Faceoff: 2012 Hyundai Veloster vs. Mini Cooper Clubman
First place: 2012 Hyundai Veloster
With a starting price of just $18,999, the Hyundai gets a huge leg up on the Mini when it comes to making those monthly payments. Already well-equipped with standard kit such as media connectivity, heated seats and 17-inch alloys, our $22,499 tester also came with a Tech Package that added more stuff, including leather on the seats, steering wheel and shifter, navigation, rear back-up camera, 18-inch alloys, rear wiper, and huge sunroof. The only item missing was a $1,400 six-speed double-clutch automatic transmission.
As the spiritual successor to Hyundai's long-gone Tiburon coupe, the new Veloster is based off the also-new-for 2012 Accent subcompact platform. But Hyundai designers have done a good job making its coupe look unique.
Visibility a plus for the Hyundai
Photo: John LeBlanc
Although it shares a third door with the Clubman, because the Veloster's third side door is conventionally hinged (as opposed to the suicide-door design of the Mini) it's much easier to get into the Hyundai's back seats. Compared with the two-door Cooper hatch, the Clubman adds 82 mm in wheelbase and 61 mm more legroom for its two rear passengers. But the Hyundai still offers more room for its +2 occupants. Compared to the Mini's obtrusive barn door pillars, it's also easier to see out the back through the Veloster's horizontal spoiler from the driver's perspective.
Admittedly, in both the Veloster and Clubman, the back seats will only be used occasionally. More than likely, you're buying these coupes over a four-door hatch for their added style and promise of more performance. And from the driver's seat is where you'll find the biggest difference between these two cars. Compared to the BMW-bred Mini, driving enthusiasts will notice the Veloster's economy car roots.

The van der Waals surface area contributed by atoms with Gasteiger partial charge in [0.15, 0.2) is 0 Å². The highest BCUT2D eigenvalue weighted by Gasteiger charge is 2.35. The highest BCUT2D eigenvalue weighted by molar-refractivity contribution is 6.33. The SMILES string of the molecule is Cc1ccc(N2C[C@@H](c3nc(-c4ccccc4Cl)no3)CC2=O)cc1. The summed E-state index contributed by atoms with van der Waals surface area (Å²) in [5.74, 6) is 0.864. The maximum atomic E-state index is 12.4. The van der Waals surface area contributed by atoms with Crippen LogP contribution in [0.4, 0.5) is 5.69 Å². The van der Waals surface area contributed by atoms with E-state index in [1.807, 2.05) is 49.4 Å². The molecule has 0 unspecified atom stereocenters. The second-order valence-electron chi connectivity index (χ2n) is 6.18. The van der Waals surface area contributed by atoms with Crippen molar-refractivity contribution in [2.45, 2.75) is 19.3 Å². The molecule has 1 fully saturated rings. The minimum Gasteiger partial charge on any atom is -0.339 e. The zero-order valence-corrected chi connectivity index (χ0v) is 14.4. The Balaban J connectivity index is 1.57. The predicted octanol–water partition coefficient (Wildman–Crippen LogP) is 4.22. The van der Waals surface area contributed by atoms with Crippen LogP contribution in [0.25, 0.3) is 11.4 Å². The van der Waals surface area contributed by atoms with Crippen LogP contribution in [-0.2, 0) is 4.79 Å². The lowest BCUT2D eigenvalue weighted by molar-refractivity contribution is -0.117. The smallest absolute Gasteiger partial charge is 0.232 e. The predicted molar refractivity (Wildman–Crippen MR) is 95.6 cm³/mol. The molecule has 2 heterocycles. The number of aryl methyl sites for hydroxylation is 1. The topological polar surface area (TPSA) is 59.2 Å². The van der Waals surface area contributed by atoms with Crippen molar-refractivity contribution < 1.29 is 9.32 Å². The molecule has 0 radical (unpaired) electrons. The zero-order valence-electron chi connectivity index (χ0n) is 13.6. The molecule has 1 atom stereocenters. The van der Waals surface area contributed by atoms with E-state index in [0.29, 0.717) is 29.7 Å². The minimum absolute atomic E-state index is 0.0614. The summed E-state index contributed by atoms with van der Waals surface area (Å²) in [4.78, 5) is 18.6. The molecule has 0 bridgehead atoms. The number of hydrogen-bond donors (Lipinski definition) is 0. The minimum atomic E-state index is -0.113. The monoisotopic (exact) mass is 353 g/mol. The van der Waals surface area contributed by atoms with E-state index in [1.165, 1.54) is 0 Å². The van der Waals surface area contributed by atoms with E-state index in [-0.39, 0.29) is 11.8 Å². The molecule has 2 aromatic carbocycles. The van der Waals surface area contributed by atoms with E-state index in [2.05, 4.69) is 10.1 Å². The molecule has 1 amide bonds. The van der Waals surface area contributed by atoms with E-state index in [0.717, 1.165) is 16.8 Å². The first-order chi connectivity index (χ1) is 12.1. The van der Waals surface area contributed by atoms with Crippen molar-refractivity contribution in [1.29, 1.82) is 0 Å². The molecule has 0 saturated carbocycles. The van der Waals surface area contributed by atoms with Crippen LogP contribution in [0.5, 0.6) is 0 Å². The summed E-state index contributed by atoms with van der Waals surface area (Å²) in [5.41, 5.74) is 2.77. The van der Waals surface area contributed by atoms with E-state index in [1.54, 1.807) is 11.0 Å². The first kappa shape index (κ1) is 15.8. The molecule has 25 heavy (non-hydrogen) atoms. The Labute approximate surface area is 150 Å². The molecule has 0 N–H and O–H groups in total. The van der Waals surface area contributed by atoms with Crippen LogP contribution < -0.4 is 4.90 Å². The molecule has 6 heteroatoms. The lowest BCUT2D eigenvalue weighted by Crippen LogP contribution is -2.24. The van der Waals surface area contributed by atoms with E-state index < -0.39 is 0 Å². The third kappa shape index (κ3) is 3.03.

Not as fun as it looks, but a great buy
For starters, the Veloster is not a performance car. Its 1.6-litre direct-injected four's 138 hp and 123 lb.-ft. look good on paper. But in use, you need to get the revs up past 4,500 rpm to take advantage of the extra torque the Veloster has over the Clubman, and the Hyundai mill sounds less refined getting there than the more refined Mini. At 1,230 kg, the Clubman weighs more than the 1,172 kg Veloster. But the Hyundai feels heavier and more cumbersome when hustled. In tight, quick corners, it doesn't have the fluidity the Mini exudes. And the Veloster's steering is relatively lifeless, and doesn't like to return to centre.
If driving is your priority, and your wallet is big enough, it's hard to argue against the Clubman. It's definitely the most versatile non-Countryman Mini in the showroom. And it oozes the refinement expected form a car that was fathered by BMW engineers.
In the end, though, the Hyundai coupe wins, primarily on price alone. Although it's overall less refined than the Mini, we don't think it's almost $7,000 less refined. So if they can put up with some of the Hyundai's rough edges (especially its disappointing non-performance car experience), most buyers will be happy with the Veloster's features and unique packaging.
Buy this car if ... a low-price and interior volume are musts.
Don't buy this car if ... you want the best driving subcompact three-door coupe.